June 9 marked the start of National Men’s Health Week which, appropriately, ends on Father’s Day, June 15. Sponsored by the Men’s Health Network,
this annual observation is designed to increase awareness of preventable health problems and encourage early detection and treatment of disease among men.
This male-specific focus makes sense because there are still significant statistical gaps between men and women in relation to health issues. For example, according to the U.S. Bureau of Labor Statistics, men die at higher rates than women from the top 10 causes of death. Additionally, the Centers for Disease Control and Prevention reports that men – on average – die almost six years earlier than women.
Screenings are a Smart Step toward Better Health
Health screenings are a smart step toward maximizing good health, as early detection is key to overcoming many diseases and conditions, and health screenings often serve as a bridge to early detection. Toward that end, the U.S. Department of Health and Human Services’ Agency for Healthcare Research and Quality provides the following overview of screenings that men should discuss with their health-care providers:
- Abdominal aortic aneurysm—If you are between the ages of 65 and 75 and have ever been a smoker, ask your doctor about getting screened for an abdominal aortic aneurysm; this is an abnormally large or swollen blood vessel in the stomach that can burst without warning.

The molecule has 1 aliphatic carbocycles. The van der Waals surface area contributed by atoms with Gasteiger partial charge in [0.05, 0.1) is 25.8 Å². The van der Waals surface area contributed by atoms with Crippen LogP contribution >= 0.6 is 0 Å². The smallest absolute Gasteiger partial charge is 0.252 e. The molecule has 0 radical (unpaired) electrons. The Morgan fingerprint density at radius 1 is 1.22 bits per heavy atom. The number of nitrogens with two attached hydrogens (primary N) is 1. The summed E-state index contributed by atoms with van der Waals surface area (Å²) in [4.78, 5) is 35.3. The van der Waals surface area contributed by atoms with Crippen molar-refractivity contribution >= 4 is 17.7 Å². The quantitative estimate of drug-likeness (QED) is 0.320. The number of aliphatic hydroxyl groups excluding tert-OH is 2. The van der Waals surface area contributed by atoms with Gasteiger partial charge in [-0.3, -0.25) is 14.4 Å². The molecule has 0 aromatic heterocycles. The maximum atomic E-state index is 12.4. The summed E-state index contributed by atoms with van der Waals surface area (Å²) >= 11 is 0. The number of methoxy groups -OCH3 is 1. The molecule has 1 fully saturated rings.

- Colorectal cancer—Have a screening test for colorectal cancer starting at age 50. If you have a family history of colorectal cancer, you may need to be screened earlier.
- Depression—If you have felt “down” or hopeless during the past two weeks, or you’ve had little interest in activities that you usually enjoy, talk to your doctor about depression.
- Diabetes—Get screened for diabetes if your blood pressure is higher than 135/80, or if you take medication for high blood pressure.
- High blood pressure—Starting at age 18, have your blood pressure checked at least every two years. High blood pressure is 140/90 or higher.
- High cholesterol—Once you turn 35, have your cholesterol checked regularly. Cholesterol checks should start at age 20 if you have diabetes, a history of heart disease, tobacco use, high blood pressure, or a body mass index of 30 or above.
- Sexually transmitted diseases—Talk with your doctor to determine if you should be tested for gonorrhea, syphilis, chlamydia, or other sexually transmitted diseases.
Prevention is the first line of defense when it comes to maximizing good health. With that goal in mind, the chart below – which was compiled based on recommendations by the Joint National Committee on Prevention, Detection, Evaluation, and Treatment, along with the U.S. Preventive Services Task Force – outlines the top preventive screenings for men in their 20s, 30s, 40s, 50s, and 60s.
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Steps Beyond Screenings
In addition to health screenings, the U.S. Department of Health & Human Service’s Agency for Healthcare Research and Quality also recommends that men:
- eat a healthy diet;
- be physically active;
- stay at a healthy weight;
- drink alcohol in moderation or not at all;
- don’t smoke.